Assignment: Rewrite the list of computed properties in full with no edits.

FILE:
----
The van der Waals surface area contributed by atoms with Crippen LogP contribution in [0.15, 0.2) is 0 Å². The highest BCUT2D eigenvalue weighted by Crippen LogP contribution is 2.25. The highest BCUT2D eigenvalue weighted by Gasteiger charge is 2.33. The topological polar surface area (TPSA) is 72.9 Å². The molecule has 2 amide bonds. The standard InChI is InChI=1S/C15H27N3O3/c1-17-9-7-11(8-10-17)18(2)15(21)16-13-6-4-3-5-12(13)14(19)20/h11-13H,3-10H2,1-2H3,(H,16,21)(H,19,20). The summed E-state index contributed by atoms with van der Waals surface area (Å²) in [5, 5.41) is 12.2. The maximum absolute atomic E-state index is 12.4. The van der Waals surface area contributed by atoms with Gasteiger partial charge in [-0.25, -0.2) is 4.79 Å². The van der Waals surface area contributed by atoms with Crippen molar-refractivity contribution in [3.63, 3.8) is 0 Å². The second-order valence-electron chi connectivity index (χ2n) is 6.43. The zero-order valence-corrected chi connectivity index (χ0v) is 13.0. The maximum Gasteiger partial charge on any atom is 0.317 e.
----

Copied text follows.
The van der Waals surface area contributed by atoms with Crippen LogP contribution in [0.15, 0.2) is 0 Å². The highest BCUT2D eigenvalue weighted by Crippen LogP contribution is 2.25. The highest BCUT2D eigenvalue weighted by Gasteiger charge is 2.33. The topological polar surface area (TPSA) is 72.9 Å². The molecule has 2 amide bonds. The standard InChI is InChI=1S/C15H27N3O3/c1-17-9-7-11(8-10-17)18(2)15(21)16-13-6-4-3-5-12(13)14(19)20/h11-13H,3-10H2,1-2H3,(H,16,21)(H,19,20). The summed E-state index contributed by atoms with van der Waals surface area (Å²) in [5, 5.41) is 12.2. The maximum absolute atomic E-state index is 12.4. The van der Waals surface area contributed by atoms with Gasteiger partial charge in [-0.25, -0.2) is 4.79 Å². The van der Waals surface area contributed by atoms with Crippen molar-refractivity contribution in [3.63, 3.8) is 0 Å². The second-order valence-electron chi connectivity index (χ2n) is 6.43. The zero-order valence-corrected chi connectivity index (χ0v) is 13.0. The maximum Gasteiger partial charge on any atom is 0.317 e.